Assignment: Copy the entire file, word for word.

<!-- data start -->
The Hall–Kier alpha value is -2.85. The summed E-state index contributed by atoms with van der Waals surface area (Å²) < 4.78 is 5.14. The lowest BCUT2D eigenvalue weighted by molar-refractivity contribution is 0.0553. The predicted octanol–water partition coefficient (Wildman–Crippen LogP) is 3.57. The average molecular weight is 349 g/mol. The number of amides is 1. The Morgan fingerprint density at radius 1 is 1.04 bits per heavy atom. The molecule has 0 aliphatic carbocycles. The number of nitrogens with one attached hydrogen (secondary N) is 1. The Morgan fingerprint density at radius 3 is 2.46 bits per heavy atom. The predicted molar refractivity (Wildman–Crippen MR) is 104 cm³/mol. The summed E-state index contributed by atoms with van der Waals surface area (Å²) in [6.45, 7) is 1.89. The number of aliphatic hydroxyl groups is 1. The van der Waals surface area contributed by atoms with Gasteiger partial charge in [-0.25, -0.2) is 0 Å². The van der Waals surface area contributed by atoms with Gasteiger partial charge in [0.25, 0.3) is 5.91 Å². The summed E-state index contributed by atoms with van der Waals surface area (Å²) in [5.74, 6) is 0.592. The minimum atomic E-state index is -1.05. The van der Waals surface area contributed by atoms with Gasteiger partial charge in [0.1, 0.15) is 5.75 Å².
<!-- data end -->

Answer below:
The Hall–Kier alpha value is -2.85. The summed E-state index contributed by atoms with van der Waals surface area (Å²) < 4.78 is 5.14. The lowest BCUT2D eigenvalue weighted by molar-refractivity contribution is 0.0553. The predicted octanol–water partition coefficient (Wildman–Crippen LogP) is 3.57. The average molecular weight is 349 g/mol. The number of amides is 1. The Morgan fingerprint density at radius 1 is 1.04 bits per heavy atom. The molecule has 0 aliphatic carbocycles. The number of nitrogens with one attached hydrogen (secondary N) is 1. The Morgan fingerprint density at radius 3 is 2.46 bits per heavy atom. The predicted molar refractivity (Wildman–Crippen MR) is 104 cm³/mol. The summed E-state index contributed by atoms with van der Waals surface area (Å²) in [6.45, 7) is 1.89. The number of aliphatic hydroxyl groups is 1. The van der Waals surface area contributed by atoms with Gasteiger partial charge in [-0.25, -0.2) is 0 Å². The van der Waals surface area contributed by atoms with Gasteiger partial charge in [0.25, 0.3) is 5.91 Å². The summed E-state index contributed by atoms with van der Waals surface area (Å²) in [5.74, 6) is 0.592. The minimum atomic E-state index is -1.05. The van der Waals surface area contributed by atoms with Gasteiger partial charge in [0.1, 0.15) is 5.75 Å².